India’s Past on Canvas

William Hodges was the first artist whose works introduced the Indian landscape,
architecture and life to the West. Pran Nevile writes about this pioneer who
was smitten with the beauty of our country

William HodgesFROM time immemorial India has attracted adventurers, traders, travellers, missionaries and scholars, many of whom have left highly informative and fascinating accounts of the country and its people. They have described the religious beliefs and rituals as well as social customs and manners of the diverse communities in different parts of India.

There is, however, no visual record of the Indian scene until the end of the 18th century. We come across graphic descriptions of the magnificent Hindu temples, forts and palaces and also later Mughal monuments but nobody who had not visited these knew what they looked like. From these travel accounts one could have only vague impressions about the great Indian architectural heritage. Even Indian artists, with their rich heritage, have left masterpieces of miniature paintings of emperors and kings and also court scenes as well as paintings on religious themes etc. The genre of landscape painting was virtually unknown.

A view of the Armenian Bridge (1780). Yale Center of British Art, USA. This bridge was on the road from Madras to St Thomas Mount
A view of the Armenian Bridge (1780). Yale Center of British Art, USA. This bridge was on the road from Madras to St Thomas Mount

Fatehpur Sikri, October 1785
Fatehpur Sikri, October 1785

The fort at Agra, August 1786
The fort at Agra, August 1786

William Hodges was the first professional artist to introduce a new style and make on-the-spot sketches of the picturesque Indian landscape and its magnificent monuments. It was only in the late 18th century when the British emerged as the dominant power in India that we find British professional artists coming to India in search of fame and fortune.

Portrait painters were the first to arrive lured by the prospects of patronage from British ruling elite and Indian nobility. The earliest to do so were Tilly Kettle, John Zoffany and Ozias Humphrey. Then followed other artists interested in recording the Indian panorama with its bewildering diversity of people and its varied landscape with mighty mountains, majestic rivers and magnificent architecture.

Of all these British artists, William Hodges was undoubtedly the pioneer in the field of landscape painting and also one of the most sensitive and poetic whose writings are as unique as his paintings. Born in London in 1744, Hodges came from a humble background. While serving as an errand boy, he came to be noticed by well-known British artist Richard Wilson, who was so impressed with the young boy’s artistic talent that he decided to take him on as his pupil.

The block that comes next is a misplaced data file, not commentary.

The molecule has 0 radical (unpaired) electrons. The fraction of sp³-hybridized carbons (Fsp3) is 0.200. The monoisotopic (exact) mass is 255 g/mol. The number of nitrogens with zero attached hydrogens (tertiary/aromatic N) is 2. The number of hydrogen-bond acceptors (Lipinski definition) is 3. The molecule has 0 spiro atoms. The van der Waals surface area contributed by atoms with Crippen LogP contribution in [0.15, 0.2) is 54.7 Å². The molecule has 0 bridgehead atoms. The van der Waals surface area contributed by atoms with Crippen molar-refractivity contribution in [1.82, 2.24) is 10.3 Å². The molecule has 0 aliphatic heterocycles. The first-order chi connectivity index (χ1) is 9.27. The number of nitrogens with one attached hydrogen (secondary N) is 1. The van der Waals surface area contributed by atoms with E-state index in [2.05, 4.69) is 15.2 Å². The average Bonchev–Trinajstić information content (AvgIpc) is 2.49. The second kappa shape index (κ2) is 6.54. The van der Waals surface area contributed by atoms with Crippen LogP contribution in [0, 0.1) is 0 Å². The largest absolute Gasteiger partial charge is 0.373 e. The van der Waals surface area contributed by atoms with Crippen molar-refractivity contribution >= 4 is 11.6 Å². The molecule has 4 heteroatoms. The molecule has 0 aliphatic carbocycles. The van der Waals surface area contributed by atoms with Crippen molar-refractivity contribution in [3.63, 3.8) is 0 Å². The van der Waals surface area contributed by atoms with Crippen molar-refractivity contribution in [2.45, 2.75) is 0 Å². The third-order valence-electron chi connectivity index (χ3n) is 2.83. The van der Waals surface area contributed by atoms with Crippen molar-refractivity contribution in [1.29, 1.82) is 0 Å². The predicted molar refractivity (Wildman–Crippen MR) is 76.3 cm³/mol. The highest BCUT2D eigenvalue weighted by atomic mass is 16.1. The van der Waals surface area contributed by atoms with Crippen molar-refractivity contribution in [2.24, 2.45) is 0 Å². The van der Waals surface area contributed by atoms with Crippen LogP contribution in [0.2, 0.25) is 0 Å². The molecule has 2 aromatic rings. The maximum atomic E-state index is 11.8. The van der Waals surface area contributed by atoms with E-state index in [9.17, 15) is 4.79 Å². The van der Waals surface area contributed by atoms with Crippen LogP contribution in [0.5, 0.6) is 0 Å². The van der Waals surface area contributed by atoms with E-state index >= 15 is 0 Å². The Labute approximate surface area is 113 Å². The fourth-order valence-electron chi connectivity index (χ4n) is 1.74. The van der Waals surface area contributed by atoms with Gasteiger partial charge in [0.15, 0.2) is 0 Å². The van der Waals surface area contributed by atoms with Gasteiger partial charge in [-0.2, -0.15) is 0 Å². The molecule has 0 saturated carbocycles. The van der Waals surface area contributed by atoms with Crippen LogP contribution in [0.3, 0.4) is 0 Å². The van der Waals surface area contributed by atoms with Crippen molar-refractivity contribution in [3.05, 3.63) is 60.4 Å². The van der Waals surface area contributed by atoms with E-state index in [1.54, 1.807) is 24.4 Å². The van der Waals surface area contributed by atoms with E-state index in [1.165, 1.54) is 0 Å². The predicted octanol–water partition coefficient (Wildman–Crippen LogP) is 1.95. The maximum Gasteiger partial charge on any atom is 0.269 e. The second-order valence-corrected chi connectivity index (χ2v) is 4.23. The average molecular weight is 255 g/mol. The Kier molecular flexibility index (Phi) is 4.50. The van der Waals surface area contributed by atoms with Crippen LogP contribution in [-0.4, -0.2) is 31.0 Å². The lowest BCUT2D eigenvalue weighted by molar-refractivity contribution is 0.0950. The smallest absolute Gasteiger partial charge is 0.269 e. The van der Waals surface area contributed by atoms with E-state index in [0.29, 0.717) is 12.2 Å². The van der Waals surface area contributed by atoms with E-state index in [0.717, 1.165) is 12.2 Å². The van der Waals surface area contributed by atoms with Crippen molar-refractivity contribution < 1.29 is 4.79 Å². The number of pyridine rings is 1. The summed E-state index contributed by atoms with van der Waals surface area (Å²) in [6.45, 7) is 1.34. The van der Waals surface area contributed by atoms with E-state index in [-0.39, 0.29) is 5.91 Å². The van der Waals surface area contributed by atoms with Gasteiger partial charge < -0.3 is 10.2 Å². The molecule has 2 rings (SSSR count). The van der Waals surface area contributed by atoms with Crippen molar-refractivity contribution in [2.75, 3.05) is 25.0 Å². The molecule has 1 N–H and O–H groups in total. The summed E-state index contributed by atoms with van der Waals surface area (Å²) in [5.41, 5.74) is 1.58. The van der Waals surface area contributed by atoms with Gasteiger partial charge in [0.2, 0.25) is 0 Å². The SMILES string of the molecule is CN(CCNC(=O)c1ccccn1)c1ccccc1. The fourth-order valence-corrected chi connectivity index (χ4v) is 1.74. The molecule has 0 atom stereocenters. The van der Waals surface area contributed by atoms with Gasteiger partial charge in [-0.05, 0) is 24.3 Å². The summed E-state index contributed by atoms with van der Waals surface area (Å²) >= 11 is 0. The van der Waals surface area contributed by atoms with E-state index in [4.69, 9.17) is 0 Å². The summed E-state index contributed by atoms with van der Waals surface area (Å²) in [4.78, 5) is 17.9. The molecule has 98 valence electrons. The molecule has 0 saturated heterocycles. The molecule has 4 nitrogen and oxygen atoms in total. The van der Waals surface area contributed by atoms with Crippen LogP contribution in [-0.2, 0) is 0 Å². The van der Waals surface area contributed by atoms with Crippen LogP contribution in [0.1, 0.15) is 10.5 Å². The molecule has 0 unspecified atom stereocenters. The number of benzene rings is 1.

In 1772, Hodges was appointed as official artist to Captain Cook’s second expedition to the South Seas. This experience heightened his powers of observation and his drawings established his reputation as an artist of great merit. Hodges came to India in 1780 and received generous patronage from the then Governor General Warren Hastings, who not only gave him a large number of private commissions but also got him a subsidy from the East India Company.

Hastings was deeply impressed by his work and he acquired as many as 36 oil paintings of Indian views by Hodges. Hastings also had a good collection of his pencil or ink drawings of Indian scenes, which now form part of the collection at the Yale Center for British art in the USA.

Hodges travelled extensively in India by road and also by boat up and down the Ganges. He was thus able to see the country’s imposing and colourful landscape and novel architecture that impressed him immensely.

He visited and recorded some of the great Mughal monuments at Delhi and Agra. He was struck by the extraordinary beauty of the Taj Mahal; he wrote, “the effect is such as, I confess I have never experienced from any work of art. The fine materials, the beautiful forms and the symmetry of the whole with the judicious choice of situation, far surpasses anything I ever beheld”.

Hodges was equally impressed by the great temples of Western India and was more philosophical in his description — “their external forms and appearance is in the spiry rock, the towering cliff, and the mountain in its immense extent..: How varied! How grand!`85in grottos and caverns gloom and darkness are common and desirable to both, for Fancy works best when involved in the veil of obscurity”.

Hodges was particularly fascinated by the light and atmosphere around the country. He wrote, “The clear blue cloudless sky, the polished white buildings, the bright sandy beach, the dark green sea, present a combination totally new to the eye of the Englishman”.